Everywhere there is water. The famous river Liffey rises in Wicklow, as does the Slaney which flows south to Wexford via Baltinglass. Other rivers like the Dargle, the Vartry and Glencree adorn some of the historic estates and gardens on their passage to the sea. Lough Tay and Lough Dan are linked by the Cloghoge river in a beautiful valley near Roundwood while the Avoca, Ow, Derry and Aughrim rivers adorn the southern valleys. The confluence of the Avonmore and Avonbeg rivers, near Avoca, were immortalised in song by Thomas Moore.The O'Byrnes, O'Tooles and McMurroughs were prominent Gaelic families in Wicklow before the Norman invasion.It was Dermot McMurrough, King of Leinster, who invited the Normans in to help him repossess his territories after Roderick O'Connor, his overlord, banished him from Ireland for acts of aggression against the honour of O'Rourke, a chieftain of Connacht. It was this act which ultimately led to the conquest of Ireland by the English, and influences Irish history up to the present day.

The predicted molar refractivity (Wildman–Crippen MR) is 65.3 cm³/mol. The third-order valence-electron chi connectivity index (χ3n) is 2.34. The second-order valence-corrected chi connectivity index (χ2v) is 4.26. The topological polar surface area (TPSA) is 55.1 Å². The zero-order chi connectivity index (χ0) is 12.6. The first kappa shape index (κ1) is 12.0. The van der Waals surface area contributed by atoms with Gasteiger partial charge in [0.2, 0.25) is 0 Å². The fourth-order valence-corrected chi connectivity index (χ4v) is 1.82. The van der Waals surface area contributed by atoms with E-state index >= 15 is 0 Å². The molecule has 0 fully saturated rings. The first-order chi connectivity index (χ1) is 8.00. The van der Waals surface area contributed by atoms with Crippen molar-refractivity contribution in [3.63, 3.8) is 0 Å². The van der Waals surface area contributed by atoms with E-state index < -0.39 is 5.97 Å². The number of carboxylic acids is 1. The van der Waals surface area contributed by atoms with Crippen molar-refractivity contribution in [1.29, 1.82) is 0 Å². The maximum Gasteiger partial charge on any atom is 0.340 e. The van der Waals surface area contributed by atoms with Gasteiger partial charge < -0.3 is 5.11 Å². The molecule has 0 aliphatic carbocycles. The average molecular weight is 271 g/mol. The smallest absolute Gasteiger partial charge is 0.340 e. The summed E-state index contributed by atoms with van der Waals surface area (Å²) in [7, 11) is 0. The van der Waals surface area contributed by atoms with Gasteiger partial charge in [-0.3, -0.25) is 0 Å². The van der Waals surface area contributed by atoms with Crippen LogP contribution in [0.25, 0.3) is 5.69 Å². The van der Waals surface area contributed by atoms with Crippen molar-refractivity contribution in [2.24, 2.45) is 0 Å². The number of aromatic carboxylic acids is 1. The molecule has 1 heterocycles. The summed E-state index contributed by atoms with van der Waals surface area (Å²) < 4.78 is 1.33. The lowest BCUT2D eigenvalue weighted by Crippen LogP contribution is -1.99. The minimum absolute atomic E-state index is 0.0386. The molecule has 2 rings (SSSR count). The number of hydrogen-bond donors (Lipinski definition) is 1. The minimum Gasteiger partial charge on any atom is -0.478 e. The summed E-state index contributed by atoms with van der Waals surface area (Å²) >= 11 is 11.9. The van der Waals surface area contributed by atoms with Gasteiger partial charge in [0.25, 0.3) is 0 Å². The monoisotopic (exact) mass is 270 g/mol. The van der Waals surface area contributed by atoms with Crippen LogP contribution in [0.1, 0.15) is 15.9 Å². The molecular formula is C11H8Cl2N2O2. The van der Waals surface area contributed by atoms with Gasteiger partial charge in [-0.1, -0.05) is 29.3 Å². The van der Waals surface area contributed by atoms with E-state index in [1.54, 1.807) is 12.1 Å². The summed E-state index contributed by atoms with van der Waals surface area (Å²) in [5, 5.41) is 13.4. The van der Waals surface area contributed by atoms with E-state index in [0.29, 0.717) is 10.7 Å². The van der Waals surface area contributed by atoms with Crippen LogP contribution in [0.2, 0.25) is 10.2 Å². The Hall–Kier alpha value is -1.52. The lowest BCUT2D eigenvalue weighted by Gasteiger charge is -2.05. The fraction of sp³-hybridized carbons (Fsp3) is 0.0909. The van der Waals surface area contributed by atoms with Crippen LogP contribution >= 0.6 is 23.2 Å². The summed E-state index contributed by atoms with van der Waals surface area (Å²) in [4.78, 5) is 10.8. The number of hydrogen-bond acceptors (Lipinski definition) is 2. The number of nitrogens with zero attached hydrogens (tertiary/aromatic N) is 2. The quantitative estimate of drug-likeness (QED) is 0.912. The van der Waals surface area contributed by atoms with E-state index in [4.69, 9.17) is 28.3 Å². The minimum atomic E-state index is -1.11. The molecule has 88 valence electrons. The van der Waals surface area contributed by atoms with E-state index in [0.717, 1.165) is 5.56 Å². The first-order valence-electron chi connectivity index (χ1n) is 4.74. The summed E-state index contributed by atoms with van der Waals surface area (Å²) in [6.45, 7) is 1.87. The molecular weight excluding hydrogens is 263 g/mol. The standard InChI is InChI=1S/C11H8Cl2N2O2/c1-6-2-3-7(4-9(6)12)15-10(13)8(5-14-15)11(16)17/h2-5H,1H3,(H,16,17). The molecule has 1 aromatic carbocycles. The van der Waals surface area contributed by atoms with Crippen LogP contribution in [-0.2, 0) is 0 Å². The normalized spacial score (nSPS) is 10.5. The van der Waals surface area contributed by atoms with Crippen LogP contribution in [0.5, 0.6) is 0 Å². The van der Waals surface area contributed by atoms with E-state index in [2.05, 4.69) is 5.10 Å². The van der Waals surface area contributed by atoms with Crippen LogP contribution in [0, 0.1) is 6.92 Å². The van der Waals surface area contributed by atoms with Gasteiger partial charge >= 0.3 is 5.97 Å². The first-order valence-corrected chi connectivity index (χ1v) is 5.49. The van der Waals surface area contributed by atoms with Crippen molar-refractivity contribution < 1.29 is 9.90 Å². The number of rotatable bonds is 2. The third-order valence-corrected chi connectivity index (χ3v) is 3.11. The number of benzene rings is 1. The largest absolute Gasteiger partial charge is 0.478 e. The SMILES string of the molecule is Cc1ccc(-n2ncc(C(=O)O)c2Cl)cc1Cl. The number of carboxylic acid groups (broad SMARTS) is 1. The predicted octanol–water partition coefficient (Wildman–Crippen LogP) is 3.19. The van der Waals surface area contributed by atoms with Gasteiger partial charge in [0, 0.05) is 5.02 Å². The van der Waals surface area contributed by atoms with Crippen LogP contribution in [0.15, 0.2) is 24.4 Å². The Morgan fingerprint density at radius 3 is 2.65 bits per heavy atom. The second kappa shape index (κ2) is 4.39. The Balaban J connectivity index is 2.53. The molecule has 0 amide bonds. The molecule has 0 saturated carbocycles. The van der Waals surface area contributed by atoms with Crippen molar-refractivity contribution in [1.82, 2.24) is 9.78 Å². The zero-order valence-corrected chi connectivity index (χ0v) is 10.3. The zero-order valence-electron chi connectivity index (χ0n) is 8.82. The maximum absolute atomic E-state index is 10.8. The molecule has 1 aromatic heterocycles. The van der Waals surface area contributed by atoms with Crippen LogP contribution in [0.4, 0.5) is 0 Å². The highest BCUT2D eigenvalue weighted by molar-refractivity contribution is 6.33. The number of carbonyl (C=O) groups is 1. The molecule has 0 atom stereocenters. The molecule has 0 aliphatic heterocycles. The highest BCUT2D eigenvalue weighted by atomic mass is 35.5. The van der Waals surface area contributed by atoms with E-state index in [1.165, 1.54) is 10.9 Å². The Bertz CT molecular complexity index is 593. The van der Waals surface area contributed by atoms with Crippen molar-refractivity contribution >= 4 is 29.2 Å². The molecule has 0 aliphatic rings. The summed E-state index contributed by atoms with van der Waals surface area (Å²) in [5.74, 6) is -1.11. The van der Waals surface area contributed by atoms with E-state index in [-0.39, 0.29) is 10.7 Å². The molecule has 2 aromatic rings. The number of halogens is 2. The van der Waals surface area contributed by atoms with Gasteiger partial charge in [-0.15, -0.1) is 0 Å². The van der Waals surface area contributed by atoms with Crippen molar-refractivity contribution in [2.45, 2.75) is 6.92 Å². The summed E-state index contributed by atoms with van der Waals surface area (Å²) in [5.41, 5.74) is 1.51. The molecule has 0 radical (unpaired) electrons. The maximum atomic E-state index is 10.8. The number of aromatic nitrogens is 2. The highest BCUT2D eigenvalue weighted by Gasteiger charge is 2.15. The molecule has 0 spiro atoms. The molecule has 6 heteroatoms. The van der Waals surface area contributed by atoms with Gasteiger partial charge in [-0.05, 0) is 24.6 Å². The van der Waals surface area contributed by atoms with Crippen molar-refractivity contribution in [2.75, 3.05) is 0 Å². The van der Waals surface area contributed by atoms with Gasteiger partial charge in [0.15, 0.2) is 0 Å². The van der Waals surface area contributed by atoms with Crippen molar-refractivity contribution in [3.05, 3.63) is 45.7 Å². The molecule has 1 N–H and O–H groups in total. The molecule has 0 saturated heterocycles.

Henry II had, 14 years previously, received a Bull from the English Pope, Hadrian lV, permitting the conquest of Ireland and therein execute "whatever shall pertain to the honour of God, and the welfare of the land". Henry's knights had responded to Dermot's invitation in 1169, and fear that they were assuming too much power here, provoked Henry to come to Ireland in 1171, to establish his power. Names are still extent in the county which show the Gaelic, Viking, Norman and English origin of the people. Wicklow is a derivation of the Viking name, Vykinglo, from the original Norse settlement which was established here in the 8 th/9 th century. It received county status in 1606. The seaport town of Wicklow is also the county town.
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